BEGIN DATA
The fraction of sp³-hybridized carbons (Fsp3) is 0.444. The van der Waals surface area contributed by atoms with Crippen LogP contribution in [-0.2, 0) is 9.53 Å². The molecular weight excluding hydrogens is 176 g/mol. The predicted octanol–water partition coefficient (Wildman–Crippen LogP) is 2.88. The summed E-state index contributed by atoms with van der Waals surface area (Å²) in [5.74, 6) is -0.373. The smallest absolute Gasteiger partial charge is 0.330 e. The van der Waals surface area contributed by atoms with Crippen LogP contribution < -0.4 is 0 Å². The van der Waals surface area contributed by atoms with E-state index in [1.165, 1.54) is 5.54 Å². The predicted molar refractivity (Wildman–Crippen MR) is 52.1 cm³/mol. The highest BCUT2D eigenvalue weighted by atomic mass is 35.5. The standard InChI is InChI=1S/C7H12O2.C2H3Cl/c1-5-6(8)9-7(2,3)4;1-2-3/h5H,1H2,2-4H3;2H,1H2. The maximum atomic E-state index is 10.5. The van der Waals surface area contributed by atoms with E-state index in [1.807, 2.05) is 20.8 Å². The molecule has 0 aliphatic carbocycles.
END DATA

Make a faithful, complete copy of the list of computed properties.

The fraction of sp³-hybridized carbons (Fsp3) is 0.444. The van der Waals surface area contributed by atoms with Crippen LogP contribution in [-0.2, 0) is 9.53 Å². The molecular weight excluding hydrogens is 176 g/mol. The predicted octanol–water partition coefficient (Wildman–Crippen LogP) is 2.88. The summed E-state index contributed by atoms with van der Waals surface area (Å²) in [5.74, 6) is -0.373. The smallest absolute Gasteiger partial charge is 0.330 e. The van der Waals surface area contributed by atoms with Crippen LogP contribution < -0.4 is 0 Å². The van der Waals surface area contributed by atoms with E-state index in [1.165, 1.54) is 5.54 Å². The predicted molar refractivity (Wildman–Crippen MR) is 52.1 cm³/mol. The highest BCUT2D eigenvalue weighted by atomic mass is 35.5. The standard InChI is InChI=1S/C7H12O2.C2H3Cl/c1-5-6(8)9-7(2,3)4;1-2-3/h5H,1H2,2-4H3;2H,1H2. The maximum atomic E-state index is 10.5. The van der Waals surface area contributed by atoms with E-state index in [1.807, 2.05) is 20.8 Å². The molecule has 0 aliphatic carbocycles.